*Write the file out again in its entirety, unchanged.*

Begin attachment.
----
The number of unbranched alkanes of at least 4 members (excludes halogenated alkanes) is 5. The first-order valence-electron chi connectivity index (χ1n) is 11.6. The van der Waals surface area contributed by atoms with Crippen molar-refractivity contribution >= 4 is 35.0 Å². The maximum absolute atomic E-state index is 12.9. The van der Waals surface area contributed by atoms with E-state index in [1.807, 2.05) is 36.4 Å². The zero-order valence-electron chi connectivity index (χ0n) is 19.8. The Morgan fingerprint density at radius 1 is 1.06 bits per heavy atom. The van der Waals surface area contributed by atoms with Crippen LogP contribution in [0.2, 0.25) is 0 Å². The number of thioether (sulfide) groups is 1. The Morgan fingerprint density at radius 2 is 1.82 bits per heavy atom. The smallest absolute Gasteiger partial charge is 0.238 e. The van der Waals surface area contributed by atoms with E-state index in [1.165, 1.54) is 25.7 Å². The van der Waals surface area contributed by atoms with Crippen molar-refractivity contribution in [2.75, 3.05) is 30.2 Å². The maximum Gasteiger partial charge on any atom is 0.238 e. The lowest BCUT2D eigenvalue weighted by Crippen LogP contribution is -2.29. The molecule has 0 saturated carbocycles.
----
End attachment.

The number of unbranched alkanes of at least 4 members (excludes halogenated alkanes) is 5. The first-order valence-electron chi connectivity index (χ1n) is 11.6. The van der Waals surface area contributed by atoms with Crippen molar-refractivity contribution >= 4 is 35.0 Å². The maximum absolute atomic E-state index is 12.9. The van der Waals surface area contributed by atoms with E-state index in [1.807, 2.05) is 36.4 Å². The zero-order valence-electron chi connectivity index (χ0n) is 19.8. The Morgan fingerprint density at radius 1 is 1.06 bits per heavy atom. The van der Waals surface area contributed by atoms with Crippen LogP contribution in [0.2, 0.25) is 0 Å². The number of thioether (sulfide) groups is 1. The Morgan fingerprint density at radius 2 is 1.82 bits per heavy atom. The smallest absolute Gasteiger partial charge is 0.238 e. The van der Waals surface area contributed by atoms with E-state index in [1.165, 1.54) is 25.7 Å². The van der Waals surface area contributed by atoms with Crippen molar-refractivity contribution in [2.75, 3.05) is 30.2 Å². The maximum Gasteiger partial charge on any atom is 0.238 e. The lowest BCUT2D eigenvalue weighted by Crippen LogP contribution is -2.29. The molecule has 0 saturated carbocycles.